McDonald’s Hires MythBuster to Dispel Food Rumors

Fans seem to get quite a kick out of asking McDonald’s questions like “Do you even sell real food?” and “Why doesn’t your food rot?” McDonald’s, however, doesn’t really see the humor. The fast food franchise has allegedly become increasingly concerned about food rumors and their negative affect on business. Last Monday, it launched a social media campaign entitled “Our Food, Your Questions,” designed to put all of the gross rumors to rest once and for all.

“We’re proud of the food we serve our 27 million U.S. customers every day, yet we know people have unanswered questions,” Kevin Newell, executive vice president, chief brand and strategy officer for McDonald’s USA, recently said in a press release. “So, we’re inviting everyone in the U.S. on a journey to learn more about our food. We look forward to the opportunity to have an open conversation and to show people firsthand how we make our most iconic menu items.”

And in order to truly give credibility to the campaign, the fast food giant has recruited Grant Imahara, one the former co-hosts of Discovery Channel’s tremendously popular “MythBusters.” It has been reported that Imahara will star in a series of videos designed to “uncover real answers to tough questions by visiting McDonald’s suppliers and restaurants across the country.” McDonald’s will also reportedly solicit Imahara’s expertise to answer other tough questions sent in by consumers via social media. There will also be behind-the-scenes “webisodes” to give consumers a first-hand look at how food is made and prepared, as well as additional social media content that seeks to educate consumers regarding the ingredients and content of McDonald’s food.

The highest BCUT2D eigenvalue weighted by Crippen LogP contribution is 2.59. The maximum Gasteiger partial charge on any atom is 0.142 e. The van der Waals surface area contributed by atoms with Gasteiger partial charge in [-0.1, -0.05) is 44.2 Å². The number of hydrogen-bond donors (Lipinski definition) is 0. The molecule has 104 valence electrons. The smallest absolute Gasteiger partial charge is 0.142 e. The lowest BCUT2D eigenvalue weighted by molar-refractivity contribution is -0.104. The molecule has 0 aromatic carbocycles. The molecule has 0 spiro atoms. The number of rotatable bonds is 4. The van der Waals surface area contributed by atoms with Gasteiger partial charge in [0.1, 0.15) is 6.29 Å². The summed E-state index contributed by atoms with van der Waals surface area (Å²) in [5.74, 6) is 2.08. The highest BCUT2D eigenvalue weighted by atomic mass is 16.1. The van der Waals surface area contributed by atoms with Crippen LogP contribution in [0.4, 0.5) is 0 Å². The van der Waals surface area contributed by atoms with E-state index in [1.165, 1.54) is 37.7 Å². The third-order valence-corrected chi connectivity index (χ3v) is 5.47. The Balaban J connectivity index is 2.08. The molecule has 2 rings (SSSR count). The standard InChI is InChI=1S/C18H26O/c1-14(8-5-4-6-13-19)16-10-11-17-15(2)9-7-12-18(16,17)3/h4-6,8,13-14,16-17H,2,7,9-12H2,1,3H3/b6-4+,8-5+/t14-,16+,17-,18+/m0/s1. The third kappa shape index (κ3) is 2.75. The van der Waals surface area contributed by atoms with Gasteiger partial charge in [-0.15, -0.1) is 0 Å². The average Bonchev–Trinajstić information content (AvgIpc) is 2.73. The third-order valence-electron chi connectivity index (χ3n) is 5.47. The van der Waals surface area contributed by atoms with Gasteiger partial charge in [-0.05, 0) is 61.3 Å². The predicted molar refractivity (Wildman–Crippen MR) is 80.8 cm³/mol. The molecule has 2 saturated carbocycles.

“In today’s 24/7 news cycle, people are looking for faster, more straightforward responses to their questions about our food,” Ben Stringfellow, McDonald’s vice president of communications, explained. “We have great information to share and we’re looking forward to engaging in two-way conversations with as many people as possible.”

So, will the campaign really bring transparency to one of the country’s largest franchises and fast food chains? Well, not so fast. It looks like this latest campaign could just be a hasty attempt to save face. In September, McDonald’s saw its strongest drop in global same-store sales in more than a decade. In all likelihood, Imahara will spend a lot more time giving sugar-coated, PR-friendly answers to some tough and contentious consumer questions about McDonald’s food than he actually will busting myths.



Article by Jason Duncan, CEO/Founder of ManagerComplete is an online software application that helps multi-unit franchises manage operations effectively. Follow him on Twitter for latest updates.